Yasmin Jaidin with her art installation, ‘Titih’, 2020. (Photo: WhatsNeue/Azaraimy HH)

I am in a cafe where the sockets don’t work. I put my laptop away just as Yasmin Jaidin walks up to where I am seated. She is jaunty and chirpy, and when I tell her I have to record our conversation, she laughs and says, “Oh, you shouldn’t have told me that! I’m not really good with interviews because I’m a bit of a scatterbrain.”

This light-hearted, assured and honest spirit, I will soon learn, is characteristic of the way she approaches her art and work. Yasmin Jaidin is an exhibition and sculpture artist known for her minimal and contemporary works that incorporate everyday materials like sugar, flour, grass and soil.

The First Brush

As a child, Yasmin was directed towards a more essential industry. But, just as she is assured now, she had put her foot down and told her mother she just was not interested in the industry. And so with her mother’s begrudging support (“I’m very lucky to have my parents’ support”), she left for Goldsmiths, University of London the year after she finished her A-Levels, a bright and shiny MOE scholar – and a painter.

Her shift in art medium – from painting to conceptual works – was mostly by serendipity, she tells me. It was her first year home during summer break and she had wanted to work on her art, but art materials and supplies were scarce. 

“You couldn’t get canvas, acrylic was so expensive, and I just couldn’t paint,” Yasmin recalls, “When I went back to the UK, I realized, I know I’m not gonna be in the UK forever. I know for a fact I’m returning to Brunei, but I didn’t want to return to Brunei and have nothing to do. So I thought to myself, what is something that I can have access to all around the world?”

It also helped that her university was right next to a supermarket. “That just kind of became my art material shop,” she laughs.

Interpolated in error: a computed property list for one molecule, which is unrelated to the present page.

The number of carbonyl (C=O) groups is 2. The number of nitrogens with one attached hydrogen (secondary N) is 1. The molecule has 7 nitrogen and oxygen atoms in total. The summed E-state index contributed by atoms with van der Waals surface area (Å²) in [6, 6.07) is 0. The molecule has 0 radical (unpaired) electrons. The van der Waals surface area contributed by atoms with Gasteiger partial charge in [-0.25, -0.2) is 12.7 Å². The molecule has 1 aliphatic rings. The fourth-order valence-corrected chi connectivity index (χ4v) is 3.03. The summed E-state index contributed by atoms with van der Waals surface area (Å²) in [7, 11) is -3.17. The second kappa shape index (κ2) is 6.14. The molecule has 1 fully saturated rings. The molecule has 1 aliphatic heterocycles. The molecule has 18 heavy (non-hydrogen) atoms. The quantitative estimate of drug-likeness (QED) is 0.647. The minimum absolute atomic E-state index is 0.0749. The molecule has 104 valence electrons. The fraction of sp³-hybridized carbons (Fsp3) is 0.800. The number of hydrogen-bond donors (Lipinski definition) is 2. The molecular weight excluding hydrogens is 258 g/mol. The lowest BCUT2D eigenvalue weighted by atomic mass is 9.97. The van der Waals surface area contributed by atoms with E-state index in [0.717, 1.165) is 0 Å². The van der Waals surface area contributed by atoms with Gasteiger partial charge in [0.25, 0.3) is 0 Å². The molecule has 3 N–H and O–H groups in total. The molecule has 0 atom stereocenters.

The first material she decided to work with was sugar because a housemate at that time had forgotten to close a tin of sugar. Sugar hardens in humidity and Yasmin quickly realized that it was so hard to the point she could manipulate it to become a sculpture, “What I loved about it was you can put a block of sugar with a little bit of water and you don’t have to put any other material.”

Painting 002, 2013. (Source: Yasmin Jaidin)

“So that’s how it kind of started and how I began to challenge these materials that you can find every day.”

Shaping Her Art

Today, Yasmin is a full-time Art teacher and spends most of her time doing art in class with her students. She practices only when she is approached for a project or an exhibition. As such, she doesn’t quite see her art as a hobby.

“I don’t come home from work and be like, oh, I’m feeling creative! Recreation to me is sleeping or watching TV. When I go home, I just wanna take a nap, you know?” she chirps. I laugh, not quite expecting an artist to reject the idea of art as a hobby. I quickly learn that Yasmin’s approach to her art is unorthodox, in the sense that it isn’t self-indulgent and yet is injected with her palatable tongue-in-cheek charisma.

For one thing, she creates art for her community, “When I create art, I’m supposed to share it with others. I don’t see myself in a place where I like to surround my personal space with my art. I reserve my creative work for community work.”